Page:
Randy E. Richmond
Home from the war! Free at last! Now I can start to catch up on some of the things I’d missed out on the last three years. Unpacking this suitcase is the only thing left to do before I can feel totally like a civilian again. I pop the snaps of the top of the line Samsonite, the best one my few dollars could buy there at the PX. I didn’t have much but I doubt if I could have crammed much more in anyway. From the top, I pulled out a couple pairs of ‘civvies’. The only time I’d worn them was while on R & R in Singapore. Damn they were ugly! What the hell was I thinking? They were certainly not the type of duds I’d seen on most of the twenty-something crowd I’d observed on the trip from California to my home here in the Midwest. I hung them on hangers anyway and stuck them way back in the closet.
It seemed a little odd not to have packed any uniforms after my discharge. The dress uniform I’d worn home was already as far back in the closet as I could reach. All the others… jungle fatigues and khakis, were turned in at the repo-depot and Oakland Army Base respectively… and with my good riddance.
I pulled my toiletry bag from the suitcase pouch and placed my toothbrush and the other items into the bathroom cabinet. I heard change jingling and remembered the few coins, MPC, and piasters that I’d placed there prior to leaving my company. I wondered why I hadn’t just spent them when I had the chance. Lot of good they’ll do me now. Oh well, into the middle junk drawer with them.
Ahh! Now something useful. Kool Milds… six cartons! This was one of the few perks I’d really miss! At fourteen cents a pack, I brought home all I was allowed. I find I’m smoking a whole lot more now and will not enjoy paying regular price for them but of course I’ll pay what I have to pay.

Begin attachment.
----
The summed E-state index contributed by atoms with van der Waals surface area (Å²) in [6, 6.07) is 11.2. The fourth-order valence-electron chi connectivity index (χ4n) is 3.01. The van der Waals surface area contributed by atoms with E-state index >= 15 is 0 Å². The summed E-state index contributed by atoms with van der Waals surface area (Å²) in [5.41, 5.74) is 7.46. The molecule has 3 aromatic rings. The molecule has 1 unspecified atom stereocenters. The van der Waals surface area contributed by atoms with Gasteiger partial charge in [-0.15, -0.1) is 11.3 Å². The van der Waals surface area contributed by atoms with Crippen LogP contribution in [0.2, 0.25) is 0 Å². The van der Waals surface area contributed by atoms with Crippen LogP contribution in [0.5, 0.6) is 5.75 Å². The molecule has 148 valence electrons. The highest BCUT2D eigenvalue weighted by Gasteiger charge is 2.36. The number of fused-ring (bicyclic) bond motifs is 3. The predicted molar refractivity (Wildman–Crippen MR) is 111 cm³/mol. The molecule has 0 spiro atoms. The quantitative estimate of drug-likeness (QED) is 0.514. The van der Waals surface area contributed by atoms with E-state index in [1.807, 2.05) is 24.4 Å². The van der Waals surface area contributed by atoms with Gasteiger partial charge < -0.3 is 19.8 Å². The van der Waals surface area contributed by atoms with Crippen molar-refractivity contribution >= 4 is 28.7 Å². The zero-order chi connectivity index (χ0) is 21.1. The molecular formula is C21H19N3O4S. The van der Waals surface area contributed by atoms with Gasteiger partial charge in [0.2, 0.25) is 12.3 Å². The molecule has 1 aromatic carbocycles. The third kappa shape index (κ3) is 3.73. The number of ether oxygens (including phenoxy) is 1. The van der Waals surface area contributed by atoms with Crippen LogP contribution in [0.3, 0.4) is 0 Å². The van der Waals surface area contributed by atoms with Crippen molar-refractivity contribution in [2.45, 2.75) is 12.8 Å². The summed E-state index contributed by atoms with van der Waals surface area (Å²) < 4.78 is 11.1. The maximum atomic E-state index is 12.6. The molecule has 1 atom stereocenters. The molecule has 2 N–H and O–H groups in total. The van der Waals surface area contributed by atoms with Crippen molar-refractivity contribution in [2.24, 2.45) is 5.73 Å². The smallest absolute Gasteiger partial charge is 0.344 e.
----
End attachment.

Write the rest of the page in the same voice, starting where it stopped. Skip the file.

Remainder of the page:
And there’s my bottle of Crown Royal, still in its own little bag AND unbroken! I find myself drinking a lot more now too… don’t really know why… when I enlisted I drank ‘cause I could… now, I just drink.
I unscrewed the cap to have a little welcome home sip/toast to myself. About this time, a late summer bolt of lightning lit the evening sky outside my bedroom window. Instinctively, I fall to the floor pulling the now empty suitcase with me. To my credit, I lost but a few drops of precious liquid, which dripped harmlessly into the suitcase. I set the bottle on the dresser, closed the lid of the luggage and, having completed my last coming home task, lifted it high onto a shelf.
I gently picked up the bottle, turned out the light, and chuckled to myself. In a few days, a week at most, I’ll have forgotten Vietnam… and things here will be as though I’d never left. Nothing’s changed… nothing’s changed… nothing.
©Copyright July 30, 2001 by Randy E. Richmond